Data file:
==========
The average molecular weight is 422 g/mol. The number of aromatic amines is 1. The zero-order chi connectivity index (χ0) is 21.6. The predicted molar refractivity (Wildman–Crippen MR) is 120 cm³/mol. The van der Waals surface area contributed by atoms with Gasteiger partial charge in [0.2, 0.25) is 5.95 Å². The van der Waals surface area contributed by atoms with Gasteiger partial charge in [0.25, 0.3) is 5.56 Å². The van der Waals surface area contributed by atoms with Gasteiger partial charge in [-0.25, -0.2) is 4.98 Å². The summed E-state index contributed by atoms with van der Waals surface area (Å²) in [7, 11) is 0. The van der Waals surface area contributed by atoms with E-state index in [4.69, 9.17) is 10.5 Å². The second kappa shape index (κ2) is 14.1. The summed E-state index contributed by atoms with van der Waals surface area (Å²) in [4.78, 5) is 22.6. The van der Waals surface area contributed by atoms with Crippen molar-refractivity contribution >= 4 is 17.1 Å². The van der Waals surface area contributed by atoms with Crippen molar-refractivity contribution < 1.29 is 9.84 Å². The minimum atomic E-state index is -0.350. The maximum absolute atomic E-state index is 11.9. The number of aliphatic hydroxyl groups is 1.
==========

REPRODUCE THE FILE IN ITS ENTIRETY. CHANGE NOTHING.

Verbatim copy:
The average molecular weight is 422 g/mol. The number of aromatic amines is 1. The zero-order chi connectivity index (χ0) is 21.6. The predicted molar refractivity (Wildman–Crippen MR) is 120 cm³/mol. The van der Waals surface area contributed by atoms with Gasteiger partial charge in [0.2, 0.25) is 5.95 Å². The van der Waals surface area contributed by atoms with Gasteiger partial charge in [0.25, 0.3) is 5.56 Å². The van der Waals surface area contributed by atoms with Gasteiger partial charge in [-0.25, -0.2) is 4.98 Å². The summed E-state index contributed by atoms with van der Waals surface area (Å²) in [7, 11) is 0. The van der Waals surface area contributed by atoms with E-state index in [4.69, 9.17) is 10.5 Å². The second kappa shape index (κ2) is 14.1. The summed E-state index contributed by atoms with van der Waals surface area (Å²) in [4.78, 5) is 22.6. The van der Waals surface area contributed by atoms with Crippen molar-refractivity contribution >= 4 is 17.1 Å². The van der Waals surface area contributed by atoms with Crippen molar-refractivity contribution < 1.29 is 9.84 Å². The minimum atomic E-state index is -0.350. The maximum absolute atomic E-state index is 11.9. The number of aliphatic hydroxyl groups is 1.